This PDF is the current document as it appeared on Public Inspection on 11/14/2012 at 08:45 am.
Pursuant to Section 19(b)(1)  of the Securities Exchange Act of 1934 (the “Act”)  and Rule 19b-4 thereunder, notice is hereby given that on October 26, 2012, NYSE MKT LLC (the “Exchange” or “NYSE MKT”) filed with the Securities and Exchange Commission (the “Commission”) the proposed rule change as described in Items I and II below, which Items have been substantially prepared by the self-regulatory organization. The Commission is publishing this notice to solicit comments on the proposed rule change from interested persons.
I. Self-Regulatory Organization's Statement of the Terms of Substance of the Proposed Rule Change
The Exchange proposes to amend Commentary .10 to Exchange Rule 903 to allow the Exchange to provide: (i) That the strike price interval for classes in the Short Term Option Series (“STOS”) Program that normally trade in $1 Strike Price Intervals shall be $0.50 or greater; and for classes in the STOS Program that do not normally trade in $1 Strike Price Intervals, the strike price interval shall be $0.50 or greater strike price intervals [sic] where the strike price is less than $75 and $1.00 or greater strike price intervals [sic] where the strike price is between $75 and $150; and (ii) that the strike price intervals for the Related non-STOS options shall be the same as the strike price intervals for STOS from the Thursday prior to expiration week of an option class that is selected for the STOS Program. The Exchange also proposes to amend Commentary .05 and .10 to provide that strike price intervals for the Related non-STOS options shall be the same as the strike price intervals for STOS starting the Thursday prior to the expiration week of an option class that is selected for the STOS Program. In addition, the Exchange proposes to delete Commentary .08 to Exchange Rule 903. The text of the proposed rule change is available on the Exchange's Web site at www.nyse.com, at the principal office of the Exchange, and at the Commission's Public Reference Room.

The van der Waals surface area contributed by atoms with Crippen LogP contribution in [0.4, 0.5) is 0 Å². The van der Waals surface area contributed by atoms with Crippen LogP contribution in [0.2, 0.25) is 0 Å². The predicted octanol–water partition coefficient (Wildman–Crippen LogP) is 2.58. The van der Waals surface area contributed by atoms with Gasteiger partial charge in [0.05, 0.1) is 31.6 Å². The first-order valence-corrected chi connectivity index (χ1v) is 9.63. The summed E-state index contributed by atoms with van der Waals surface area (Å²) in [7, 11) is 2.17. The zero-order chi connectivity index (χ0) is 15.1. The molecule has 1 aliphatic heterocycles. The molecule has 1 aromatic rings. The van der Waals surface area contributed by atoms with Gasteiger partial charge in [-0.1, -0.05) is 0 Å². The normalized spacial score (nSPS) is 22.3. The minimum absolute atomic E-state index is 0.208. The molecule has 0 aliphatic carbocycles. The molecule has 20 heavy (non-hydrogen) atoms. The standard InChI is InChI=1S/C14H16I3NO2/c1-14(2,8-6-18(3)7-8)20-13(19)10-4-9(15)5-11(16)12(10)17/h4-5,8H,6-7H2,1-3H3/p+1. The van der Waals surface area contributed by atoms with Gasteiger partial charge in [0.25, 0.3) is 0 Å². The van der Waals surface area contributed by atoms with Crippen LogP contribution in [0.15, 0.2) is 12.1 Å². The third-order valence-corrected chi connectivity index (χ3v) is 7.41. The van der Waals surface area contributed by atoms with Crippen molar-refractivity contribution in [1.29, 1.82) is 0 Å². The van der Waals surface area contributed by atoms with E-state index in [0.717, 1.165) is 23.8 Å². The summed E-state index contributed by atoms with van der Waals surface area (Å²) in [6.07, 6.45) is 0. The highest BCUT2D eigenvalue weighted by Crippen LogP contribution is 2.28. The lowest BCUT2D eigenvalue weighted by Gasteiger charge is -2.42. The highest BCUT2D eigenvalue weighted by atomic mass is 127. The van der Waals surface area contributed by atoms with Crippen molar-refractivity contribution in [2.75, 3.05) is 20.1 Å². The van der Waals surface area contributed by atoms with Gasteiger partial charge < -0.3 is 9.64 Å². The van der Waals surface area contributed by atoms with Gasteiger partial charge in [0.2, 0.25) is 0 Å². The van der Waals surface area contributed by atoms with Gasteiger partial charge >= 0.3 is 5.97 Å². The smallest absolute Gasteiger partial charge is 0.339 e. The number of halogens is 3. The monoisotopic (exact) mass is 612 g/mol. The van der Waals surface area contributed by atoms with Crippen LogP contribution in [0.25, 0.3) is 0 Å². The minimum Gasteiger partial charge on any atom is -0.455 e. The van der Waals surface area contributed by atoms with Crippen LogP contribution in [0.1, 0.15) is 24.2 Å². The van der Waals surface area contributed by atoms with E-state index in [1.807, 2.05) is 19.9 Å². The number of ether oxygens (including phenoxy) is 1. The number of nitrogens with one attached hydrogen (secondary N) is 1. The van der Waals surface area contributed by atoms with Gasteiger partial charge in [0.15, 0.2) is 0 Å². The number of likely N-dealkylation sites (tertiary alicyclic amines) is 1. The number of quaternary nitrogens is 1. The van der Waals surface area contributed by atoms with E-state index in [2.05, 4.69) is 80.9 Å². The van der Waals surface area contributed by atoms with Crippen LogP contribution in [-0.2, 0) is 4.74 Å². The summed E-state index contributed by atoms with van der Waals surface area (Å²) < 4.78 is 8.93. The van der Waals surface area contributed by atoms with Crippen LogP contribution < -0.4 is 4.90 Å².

II. Self-Regulatory Organization's Statement of the Purpose of, and Statutory Basis for, the Proposed Rule Change
In its filing with the Commission, the self-regulatory organization included statements concerning the purpose of, and basis for, the proposed rule change and discussed any comments it received on the proposed rule change. The text of those statements may be examined at the places specified in Item IV below. The Exchange has prepared summaries, set forth in sections A, B, and C below, of the most significant parts of such statements.
A. Self-Regulatory Organization's Statement of the Purpose of, and the Statutory Basis for, the Proposed Rule Change
The Exchange proposes to amend Commentary .10 to Exchange Rule 903 to provide that the Exchange may open for trading Short Term Option Series (“STOS”)  at $0.50 or greater strike price intervals if the class normally trades in $1 strike price intervals. If the class normally trades in a greater interval, the Exchange may open STOS at a strike price interval of $0.50 where the strike price is less than $75, $1.00 or greater strike price intervals [sic] where the strike price is between $75 and $150, and strike price intervals the same as strike prices for series in that same option class that expire in accordance with the normal monthly expiration cycle [sic]. The Exchange also proposes that the strike price intervals for the Related non-STOS options  shall be the same as the strike price intervals for STOS starting the Thursday prior to the expiration week of an option class that is selected for the STOS Program. In addition, the Exchange proposes to delete Commentary .08 to Exchange Rule 903 because it is duplicative of subsection (d) to Commentary .10.